The process of accumulation of mutations in normal tissues of the body throughout life, as well as their relationship with the emergence of cancerous tumors, has not yet been sufficiently studied. Two groups of researchers from the United Kingdom and Japan conducted detailed analyzes of the structure of genes believed to be associated with cancer of the esophageal epithelium in people of different ages. The results of both works are in good agreement with each other. It turned out that due to natural errors during DNA replication in the tissues of the esophagus, more and more mutations arise with age, and even in healthy people, they were mainly concentrated in the most "oncogenic" genes. Apparently, malignant transformation did not occur due to the fact that the sets of mutations in healthy tissues are very different from the sets typical for cancer. The results obtained are only the first attempts to understand these processes.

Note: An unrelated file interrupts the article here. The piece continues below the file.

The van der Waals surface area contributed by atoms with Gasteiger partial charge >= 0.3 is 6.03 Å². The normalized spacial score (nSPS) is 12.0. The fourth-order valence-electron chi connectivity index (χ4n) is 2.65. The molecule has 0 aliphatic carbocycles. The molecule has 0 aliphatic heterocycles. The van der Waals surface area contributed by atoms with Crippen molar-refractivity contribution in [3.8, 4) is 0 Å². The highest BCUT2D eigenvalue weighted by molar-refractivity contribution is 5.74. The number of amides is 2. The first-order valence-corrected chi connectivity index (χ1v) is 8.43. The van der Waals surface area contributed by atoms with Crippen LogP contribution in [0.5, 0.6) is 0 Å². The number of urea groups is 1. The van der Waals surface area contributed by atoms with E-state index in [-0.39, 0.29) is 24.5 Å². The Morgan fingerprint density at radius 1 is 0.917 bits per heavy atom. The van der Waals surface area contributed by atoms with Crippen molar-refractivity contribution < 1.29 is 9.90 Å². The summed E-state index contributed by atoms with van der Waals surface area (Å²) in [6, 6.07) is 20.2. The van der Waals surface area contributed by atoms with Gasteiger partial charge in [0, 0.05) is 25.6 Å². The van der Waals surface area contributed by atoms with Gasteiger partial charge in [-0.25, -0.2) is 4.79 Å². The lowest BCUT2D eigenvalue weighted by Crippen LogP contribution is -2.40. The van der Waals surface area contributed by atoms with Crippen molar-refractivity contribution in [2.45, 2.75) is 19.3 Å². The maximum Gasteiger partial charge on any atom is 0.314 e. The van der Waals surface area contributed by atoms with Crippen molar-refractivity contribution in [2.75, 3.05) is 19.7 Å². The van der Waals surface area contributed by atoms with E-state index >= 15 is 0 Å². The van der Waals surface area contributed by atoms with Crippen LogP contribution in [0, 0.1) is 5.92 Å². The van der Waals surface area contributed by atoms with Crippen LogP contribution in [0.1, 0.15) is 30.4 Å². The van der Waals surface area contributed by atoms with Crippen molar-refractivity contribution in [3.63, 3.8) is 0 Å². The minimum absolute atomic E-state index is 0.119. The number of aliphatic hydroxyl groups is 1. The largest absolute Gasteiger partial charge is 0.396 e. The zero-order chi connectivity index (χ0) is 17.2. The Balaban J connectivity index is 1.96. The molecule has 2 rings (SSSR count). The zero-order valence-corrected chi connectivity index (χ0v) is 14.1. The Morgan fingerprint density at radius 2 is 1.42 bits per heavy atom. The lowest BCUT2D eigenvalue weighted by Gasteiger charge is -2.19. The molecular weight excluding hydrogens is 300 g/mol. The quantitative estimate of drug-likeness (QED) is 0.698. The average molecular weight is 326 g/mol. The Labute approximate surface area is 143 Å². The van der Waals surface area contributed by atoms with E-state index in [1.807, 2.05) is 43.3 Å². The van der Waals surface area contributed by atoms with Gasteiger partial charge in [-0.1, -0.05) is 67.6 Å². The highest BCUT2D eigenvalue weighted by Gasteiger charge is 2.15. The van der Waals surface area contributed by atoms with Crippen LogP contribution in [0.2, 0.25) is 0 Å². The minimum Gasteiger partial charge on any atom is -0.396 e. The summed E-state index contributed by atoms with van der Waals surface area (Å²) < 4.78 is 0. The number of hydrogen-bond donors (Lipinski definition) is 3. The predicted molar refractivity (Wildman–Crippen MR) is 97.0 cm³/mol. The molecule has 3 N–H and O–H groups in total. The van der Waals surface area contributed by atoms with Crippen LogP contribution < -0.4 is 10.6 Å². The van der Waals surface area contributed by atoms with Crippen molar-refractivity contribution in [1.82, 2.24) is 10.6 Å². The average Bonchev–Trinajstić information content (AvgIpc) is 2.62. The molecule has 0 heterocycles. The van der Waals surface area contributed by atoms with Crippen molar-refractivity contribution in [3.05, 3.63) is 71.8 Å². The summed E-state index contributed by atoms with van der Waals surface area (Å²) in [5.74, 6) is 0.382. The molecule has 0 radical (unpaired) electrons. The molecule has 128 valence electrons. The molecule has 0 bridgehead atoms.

Throughout the life of a multicellular organism, many of its cells have to divide: first, so that a full-fledged embryo with all the necessary tissues develops from a fertilized egg, then, after birth, tissues and organs must develop, and the adult body must maintain them in good condition. With each division, the DNA of the mother cell is transferred to the daughter cells. Ideally, each of them should receive one exact copy of all DNA molecules that the mother cell had. Doubling of DNA molecules occurs during the replication process.

The problem is that the systems of replication of the cellular genome can sometimes make mistakes, that is, change the sequence of DNA nucleotides.